Yes, some of the windows had been bodged with a wedge of mortar, but
badly - wasn't doing any good at all and also looked rubbish.

Thanks,
 
R

robgraham

Ideally, yes.


Indeed not.




Yes, some of the windows had been bodged with a wedge of mortar, but
badly - wasn't doing any good at all and also looked rubbish.

Thanks,
I've got old wooden windows in a stone house and I've got wooden
windows in the modern extension.

It is noticeable that, for a start, the stone cills are all cut so
that there is a several degree run of angle. The other feature is
that the wooden window cill, also angled for run off, is bedded onto a
small raised lip so that the water can run off it and drip onto the
stone.

When the extension was built - concrete cills with dpm and drips - all
the windows leaked at the cills under storm conditions. The builder
failed to resolve this. I then noticed that for some inexplicable
reason he had taken a saw along the wooden window cills and removed
the overhanging drip so the water was running off and straight down
into the mastic seal. I found that all the leaking stopped
immediately when I screwed and glued a nominally 25mm wide batten back
on, containing a drip such that the water was thrown clear of the
window to concrete seal.

It may not be that easy to do, but I would make sure that the stone
cill has a slope on it, and I would add a batten of wood with a drip
to the window frame such that the water is away from the wood/ stone
joint water and has somewhere to go.
 
J

Jim K

Actually that's a decent enough idea. But I am dubious that the lead to
wood seal will be maintained.
mmm a 30mm gap filled with foam and covered in sealant should take
some getting past......
also how would lead be sealed to *everything* stop any water getting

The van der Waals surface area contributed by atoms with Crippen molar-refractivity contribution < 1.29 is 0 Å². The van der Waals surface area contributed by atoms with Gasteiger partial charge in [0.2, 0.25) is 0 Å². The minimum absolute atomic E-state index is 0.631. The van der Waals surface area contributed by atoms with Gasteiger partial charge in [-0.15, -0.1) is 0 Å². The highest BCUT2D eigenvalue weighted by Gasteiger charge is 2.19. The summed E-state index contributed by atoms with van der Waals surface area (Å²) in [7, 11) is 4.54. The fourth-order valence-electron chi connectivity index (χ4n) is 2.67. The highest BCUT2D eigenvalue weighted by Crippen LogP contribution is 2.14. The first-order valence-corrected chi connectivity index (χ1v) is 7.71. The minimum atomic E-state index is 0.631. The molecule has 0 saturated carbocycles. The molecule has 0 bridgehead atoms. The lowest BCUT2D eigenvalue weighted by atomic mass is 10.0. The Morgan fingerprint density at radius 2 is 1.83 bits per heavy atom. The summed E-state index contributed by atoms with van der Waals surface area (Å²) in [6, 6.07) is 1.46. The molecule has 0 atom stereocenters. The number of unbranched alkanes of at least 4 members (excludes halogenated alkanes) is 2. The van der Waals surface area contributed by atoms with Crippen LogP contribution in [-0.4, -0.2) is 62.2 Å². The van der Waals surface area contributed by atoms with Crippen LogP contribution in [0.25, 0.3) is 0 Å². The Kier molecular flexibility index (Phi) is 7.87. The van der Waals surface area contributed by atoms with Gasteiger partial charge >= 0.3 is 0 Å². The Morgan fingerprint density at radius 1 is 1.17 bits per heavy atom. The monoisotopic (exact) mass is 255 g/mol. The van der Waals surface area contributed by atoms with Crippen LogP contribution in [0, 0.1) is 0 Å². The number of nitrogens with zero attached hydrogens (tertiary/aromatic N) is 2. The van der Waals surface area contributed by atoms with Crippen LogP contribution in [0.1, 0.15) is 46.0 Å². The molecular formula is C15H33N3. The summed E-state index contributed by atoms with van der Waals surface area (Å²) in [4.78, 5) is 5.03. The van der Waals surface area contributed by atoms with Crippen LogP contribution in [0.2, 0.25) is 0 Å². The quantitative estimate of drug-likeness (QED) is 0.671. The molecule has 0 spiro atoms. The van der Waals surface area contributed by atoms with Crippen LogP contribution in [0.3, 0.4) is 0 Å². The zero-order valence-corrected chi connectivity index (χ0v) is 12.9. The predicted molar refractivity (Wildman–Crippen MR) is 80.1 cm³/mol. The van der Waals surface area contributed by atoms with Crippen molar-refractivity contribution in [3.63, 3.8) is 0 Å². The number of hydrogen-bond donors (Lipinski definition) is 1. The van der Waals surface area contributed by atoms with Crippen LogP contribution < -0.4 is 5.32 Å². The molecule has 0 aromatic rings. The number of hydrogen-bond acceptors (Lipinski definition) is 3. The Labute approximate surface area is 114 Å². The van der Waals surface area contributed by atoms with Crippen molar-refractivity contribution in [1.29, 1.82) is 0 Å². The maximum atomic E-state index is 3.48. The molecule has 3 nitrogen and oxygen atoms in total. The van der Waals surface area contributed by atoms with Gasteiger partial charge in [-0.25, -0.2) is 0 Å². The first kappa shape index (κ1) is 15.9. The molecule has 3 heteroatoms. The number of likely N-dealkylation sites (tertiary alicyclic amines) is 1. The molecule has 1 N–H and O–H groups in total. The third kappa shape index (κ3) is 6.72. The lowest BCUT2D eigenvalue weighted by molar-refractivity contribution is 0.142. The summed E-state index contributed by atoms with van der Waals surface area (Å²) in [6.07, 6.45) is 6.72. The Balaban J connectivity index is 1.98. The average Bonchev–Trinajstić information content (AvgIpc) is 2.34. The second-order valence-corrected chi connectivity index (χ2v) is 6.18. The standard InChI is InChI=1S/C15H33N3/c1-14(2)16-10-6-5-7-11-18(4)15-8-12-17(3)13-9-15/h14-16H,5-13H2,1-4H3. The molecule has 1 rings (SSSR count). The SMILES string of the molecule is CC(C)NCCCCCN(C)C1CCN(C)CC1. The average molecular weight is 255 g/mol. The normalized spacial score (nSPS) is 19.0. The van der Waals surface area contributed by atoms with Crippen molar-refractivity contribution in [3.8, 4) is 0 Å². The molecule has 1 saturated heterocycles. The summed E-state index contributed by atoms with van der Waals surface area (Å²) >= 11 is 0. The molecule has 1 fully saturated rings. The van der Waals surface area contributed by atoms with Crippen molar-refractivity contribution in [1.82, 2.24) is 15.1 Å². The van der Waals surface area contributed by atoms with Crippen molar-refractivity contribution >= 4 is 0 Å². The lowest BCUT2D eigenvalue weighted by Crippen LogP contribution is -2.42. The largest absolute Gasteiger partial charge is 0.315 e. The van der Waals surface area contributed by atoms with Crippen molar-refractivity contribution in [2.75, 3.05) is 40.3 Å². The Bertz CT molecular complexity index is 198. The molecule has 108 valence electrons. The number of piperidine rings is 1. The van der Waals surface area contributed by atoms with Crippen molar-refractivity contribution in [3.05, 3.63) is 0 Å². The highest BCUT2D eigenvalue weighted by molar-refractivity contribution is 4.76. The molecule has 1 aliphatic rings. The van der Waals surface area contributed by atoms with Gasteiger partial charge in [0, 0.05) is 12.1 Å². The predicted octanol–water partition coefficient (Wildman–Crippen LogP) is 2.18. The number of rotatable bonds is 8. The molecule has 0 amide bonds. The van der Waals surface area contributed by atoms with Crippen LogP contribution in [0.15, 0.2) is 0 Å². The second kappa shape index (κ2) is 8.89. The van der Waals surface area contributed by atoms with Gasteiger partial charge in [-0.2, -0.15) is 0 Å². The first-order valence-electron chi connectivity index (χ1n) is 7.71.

behind it? won;t it also be a pikey magnet?

think I;d try foam n sealant first ;>)

Jim K
 
S

Simon Wilson

I've got old wooden windows in a stone house and I've got wooden
windows in the modern extension.

It is noticeable that, for a start, the stone cills are all cut so
that there is a several degree run of angle. The other feature is
that the wooden window cill, also angled for run off, is bedded onto a
small raised lip so that the water can run off it and drip onto the
stone.

When the extension was built - concrete cills with dpm and drips - all
the windows leaked at the cills under storm conditions. The builder
failed to resolve this. I then noticed that for some inexplicable
reason he had taken a saw along the wooden window cills and removed
the overhanging drip so the water was running off and straight down
into the mastic seal. I found that all the leaking stopped
immediately when I screwed and glued a nominally 25mm wide batten back
on, containing a drip such that the water was thrown clear of the
window to concrete seal.

It may not be that easy to do, but I would make sure that the stone
cill has a slope on it, and I would add a batten of wood with a drip
to the window frame such that the water is away from the wood/ stone
joint water and has somewhere to go.
Yes in an ideal world this is probably the best, but, to do this I think
involves more work/cash that I can afford to put into it. The sill does
slope slightly, but not enough to stop the wind driving the water uphill.
 
S

Simon Wilson

Actually that's a decent enough idea. But I am dubious that the lead to
wood seal will be maintained.
I'm going to take a look but it may be possible take the lead all the
way up, and a short distance under the opening windows, which would
solve that problem.
Since the OP mentions granite, which is impervious, I still think the